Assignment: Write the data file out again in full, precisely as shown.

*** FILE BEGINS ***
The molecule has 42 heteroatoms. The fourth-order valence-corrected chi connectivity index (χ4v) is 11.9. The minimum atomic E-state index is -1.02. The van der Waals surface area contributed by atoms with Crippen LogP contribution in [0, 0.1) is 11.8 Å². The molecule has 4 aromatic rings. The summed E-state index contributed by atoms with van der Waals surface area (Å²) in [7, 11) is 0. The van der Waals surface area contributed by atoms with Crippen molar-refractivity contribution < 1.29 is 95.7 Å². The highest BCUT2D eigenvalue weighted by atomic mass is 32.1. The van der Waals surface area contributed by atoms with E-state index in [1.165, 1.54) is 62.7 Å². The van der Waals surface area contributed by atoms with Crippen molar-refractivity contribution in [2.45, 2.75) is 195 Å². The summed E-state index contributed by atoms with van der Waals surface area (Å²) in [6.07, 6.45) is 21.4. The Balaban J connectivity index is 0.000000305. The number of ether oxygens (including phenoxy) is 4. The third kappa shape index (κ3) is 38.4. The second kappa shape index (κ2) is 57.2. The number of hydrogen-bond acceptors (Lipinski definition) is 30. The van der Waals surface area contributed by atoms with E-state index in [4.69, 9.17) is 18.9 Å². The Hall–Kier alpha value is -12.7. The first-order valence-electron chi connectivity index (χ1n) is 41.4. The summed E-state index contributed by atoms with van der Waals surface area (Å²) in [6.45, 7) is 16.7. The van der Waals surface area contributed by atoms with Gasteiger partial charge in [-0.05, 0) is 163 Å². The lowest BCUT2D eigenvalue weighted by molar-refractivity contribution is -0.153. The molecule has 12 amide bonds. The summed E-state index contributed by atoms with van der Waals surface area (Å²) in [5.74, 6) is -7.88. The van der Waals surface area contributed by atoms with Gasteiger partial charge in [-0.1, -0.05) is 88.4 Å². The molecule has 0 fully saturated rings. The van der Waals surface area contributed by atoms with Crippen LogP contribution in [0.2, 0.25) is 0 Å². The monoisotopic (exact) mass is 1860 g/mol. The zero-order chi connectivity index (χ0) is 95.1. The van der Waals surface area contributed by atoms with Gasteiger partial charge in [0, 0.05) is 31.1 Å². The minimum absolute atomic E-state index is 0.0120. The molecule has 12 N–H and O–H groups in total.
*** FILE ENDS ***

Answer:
The molecule has 42 heteroatoms. The fourth-order valence-corrected chi connectivity index (χ4v) is 11.9. The minimum atomic E-state index is -1.02. The van der Waals surface area contributed by atoms with Crippen LogP contribution in [0, 0.1) is 11.8 Å². The molecule has 4 aromatic rings. The summed E-state index contributed by atoms with van der Waals surface area (Å²) in [7, 11) is 0. The van der Waals surface area contributed by atoms with Crippen molar-refractivity contribution < 1.29 is 95.7 Å². The highest BCUT2D eigenvalue weighted by atomic mass is 32.1. The van der Waals surface area contributed by atoms with E-state index in [1.165, 1.54) is 62.7 Å². The van der Waals surface area contributed by atoms with Crippen molar-refractivity contribution in [2.45, 2.75) is 195 Å². The summed E-state index contributed by atoms with van der Waals surface area (Å²) in [6.07, 6.45) is 21.4. The Balaban J connectivity index is 0.000000305. The number of ether oxygens (including phenoxy) is 4. The third kappa shape index (κ3) is 38.4. The second kappa shape index (κ2) is 57.2. The number of hydrogen-bond acceptors (Lipinski definition) is 30. The van der Waals surface area contributed by atoms with E-state index in [4.69, 9.17) is 18.9 Å². The Hall–Kier alpha value is -12.7. The first-order valence-electron chi connectivity index (χ1n) is 41.4. The summed E-state index contributed by atoms with van der Waals surface area (Å²) in [6.45, 7) is 16.7. The van der Waals surface area contributed by atoms with Gasteiger partial charge in [-0.05, 0) is 163 Å². The lowest BCUT2D eigenvalue weighted by molar-refractivity contribution is -0.153. The molecule has 12 amide bonds. The summed E-state index contributed by atoms with van der Waals surface area (Å²) in [5.74, 6) is -7.88. The van der Waals surface area contributed by atoms with Gasteiger partial charge in [-0.1, -0.05) is 88.4 Å². The molecule has 0 fully saturated rings. The van der Waals surface area contributed by atoms with Crippen LogP contribution in [0.2, 0.25) is 0 Å². The monoisotopic (exact) mass is 1860 g/mol. The zero-order chi connectivity index (χ0) is 95.1. The van der Waals surface area contributed by atoms with Gasteiger partial charge in [0, 0.05) is 31.1 Å². The minimum absolute atomic E-state index is 0.0120. The molecule has 12 N–H and O–H groups in total.